Marcela Montero knows what it’s like to feel alone in a sea of circumstances as she is a first-generation American. Montero moved to the U.S. in 2001 with her family, looking for new and better opportunities, and leaving behind the political, economic, and social instability affecting Ecuador at the time.
Growing up in Ecuador, Marcela witnessed first-hand what it took for her parents to manage two careers, a successful consulting business, and a family. The hard work, long hours, and hard-won successes left an impression on young Marcela; one that would end up influencing her life’s work.
Sadly, Marcela’s father passed away when she was just 12 years old.
“After my father died, my mom continued teaching and running the business with the support of my older siblings. But being a single mom, running a business, and caring for a family of five affected her health,” shares Marcela. “At the same time, our country was going through political and economic problems. All of these factors contributed to my mom making the decision to travel to the U.S. in search of better opportunities for us. Once we arrived here, my mom considered the idea of opening a business, but due to the language barrier, lack of knowledge, and access to Spanish information and resources, she moved on from that idea and pursued other opportunities.”
It’s a scenario all too common for immigrating people once they become stateside. Previously successful professionals or entrepreneurs soon become sidelined once the language barrier, credential requirements, or challenging atmosphere prove to be too much to overcome. While the individual remains competent and qualified for in-demand work, it’s the infrastructure that isn’t always suited to welcome those from the outside.
This unfortunate reality is how you might come to learn that your taxi driver was actually a surgeon in their native country. Or that the incredible customer service agent who helped you at your favorite store had been a licensed therapist before immigrating to the United States. While some lack of transferable credentials is understandable, as there are differing criteria for healthcare, infrastructure, and other professions, there are some barriers that simply don’t need to exist — specifically, those that stand between would-be entrepreneurs and their dreams.
After the pandemic ravaged what had been a successful career in hospitality, Marcela was faced with a choice: ride it out or try something new. Thankfully, she chose the latter.
In 2021, as the doors began to close in the industry that she’d spent nearly a decade in, it was time for Marcela to take a leap of faith, just like her mother had years ago. Except for this time, her leap of faith wasn’t just for herself or her family. Marcela’s 2021 leap was destined to change the trajectory of Hispanic and minority business owners throughout the Indy region and beyond.
Since landing the role of Member Relations Manager at Indy Chamber, Marcela’s leveraged her hospitality expertise and natural inclination to connect, care, and engage with others, breaking new ground with minority business owners. As a member of the Hispanic community and a daughter who witnessed first-hand the positive impact entrepreneurship can have on a family, Marcela’s especially invested in providing support, guidance, and opportunities that her mother and others like her haven’t been afforded.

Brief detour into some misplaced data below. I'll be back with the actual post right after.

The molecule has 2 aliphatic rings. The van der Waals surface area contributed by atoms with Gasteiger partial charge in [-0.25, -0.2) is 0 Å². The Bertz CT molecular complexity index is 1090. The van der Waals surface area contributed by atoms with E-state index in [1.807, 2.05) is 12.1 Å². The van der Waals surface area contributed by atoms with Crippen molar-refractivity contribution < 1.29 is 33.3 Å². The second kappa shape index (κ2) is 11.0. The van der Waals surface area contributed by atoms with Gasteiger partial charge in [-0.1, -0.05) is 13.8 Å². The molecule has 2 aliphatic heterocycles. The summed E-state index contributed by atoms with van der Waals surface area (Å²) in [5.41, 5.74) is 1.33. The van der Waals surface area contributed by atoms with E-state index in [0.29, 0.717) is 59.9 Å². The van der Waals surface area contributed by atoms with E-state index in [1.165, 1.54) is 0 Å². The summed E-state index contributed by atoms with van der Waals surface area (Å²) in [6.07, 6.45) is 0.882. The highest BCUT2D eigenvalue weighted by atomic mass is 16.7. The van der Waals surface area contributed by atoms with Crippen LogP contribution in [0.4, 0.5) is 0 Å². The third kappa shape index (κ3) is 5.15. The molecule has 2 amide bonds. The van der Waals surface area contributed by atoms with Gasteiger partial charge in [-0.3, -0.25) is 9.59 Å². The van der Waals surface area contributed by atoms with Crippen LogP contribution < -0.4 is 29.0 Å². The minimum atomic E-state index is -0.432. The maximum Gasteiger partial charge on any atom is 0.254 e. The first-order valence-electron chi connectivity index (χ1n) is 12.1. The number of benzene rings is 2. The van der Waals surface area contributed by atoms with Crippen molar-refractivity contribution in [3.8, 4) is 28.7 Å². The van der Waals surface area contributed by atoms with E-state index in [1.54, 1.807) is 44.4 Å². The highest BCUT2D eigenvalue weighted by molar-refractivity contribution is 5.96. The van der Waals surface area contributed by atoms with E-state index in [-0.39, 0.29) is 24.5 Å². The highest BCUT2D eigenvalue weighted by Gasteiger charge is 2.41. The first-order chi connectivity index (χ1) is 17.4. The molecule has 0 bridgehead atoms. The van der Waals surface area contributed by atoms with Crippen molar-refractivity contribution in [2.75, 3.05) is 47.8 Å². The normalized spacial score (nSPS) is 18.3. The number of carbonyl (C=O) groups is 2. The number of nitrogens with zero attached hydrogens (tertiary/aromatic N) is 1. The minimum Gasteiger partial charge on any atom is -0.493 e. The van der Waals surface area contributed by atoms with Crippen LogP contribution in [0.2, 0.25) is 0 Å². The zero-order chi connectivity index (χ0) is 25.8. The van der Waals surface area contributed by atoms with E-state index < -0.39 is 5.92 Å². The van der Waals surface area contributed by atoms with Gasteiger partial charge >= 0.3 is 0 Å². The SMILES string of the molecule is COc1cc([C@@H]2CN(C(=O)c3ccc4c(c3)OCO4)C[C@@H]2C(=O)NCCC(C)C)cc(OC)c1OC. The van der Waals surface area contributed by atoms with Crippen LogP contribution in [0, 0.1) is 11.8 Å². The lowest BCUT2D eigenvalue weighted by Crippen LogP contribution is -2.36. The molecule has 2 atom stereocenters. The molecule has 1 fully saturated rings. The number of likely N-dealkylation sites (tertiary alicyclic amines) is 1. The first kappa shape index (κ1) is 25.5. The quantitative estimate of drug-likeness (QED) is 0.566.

“I have a genuine interest in seeing minority-owned businesses succeed. The more I connect with business owners in my community, the more I feel that the mission of my job goes beyond my job description,” says Marcela. “To me, it is more than selling memberships.”
The support offered through the Chamber can often be the difference-maker for those striking out on their own, thanks to Marcela and her colleagues within the Business Ownership Initiative. The Chamber’s over 2,000 members gain access to expert business coaches, unique capital lending and procurement programs, workshops, and networking opportunities that can improve outcomes and even change lives.
“Early on, when I was beginning as the Chamber’s member relations manager, I identified the need to strengthen the relationships among our Hispanic members,” remembers Marcela. “I want to build trust for the Hispanic community to lean on organizations like the Indy Chamber for connectivity, resources, and education.”
What could have materialized as a small nod to her roots has instead resulted in a groundswell of support, engagement, and celebration of what opportunity lay ahead for Hispanic entrepreneurs in Indy. In just a year, Marcela has more than quadrupled the Chamber’s membership count of Hispanic business owners, began laying the groundwork to expose the positive economic impact of Hispanic-owned businesses, and created an event series cultivated especially for the Hispanic entrepreneur set. With two events completed in a four-part series, Conexión Empresarial is already making waves.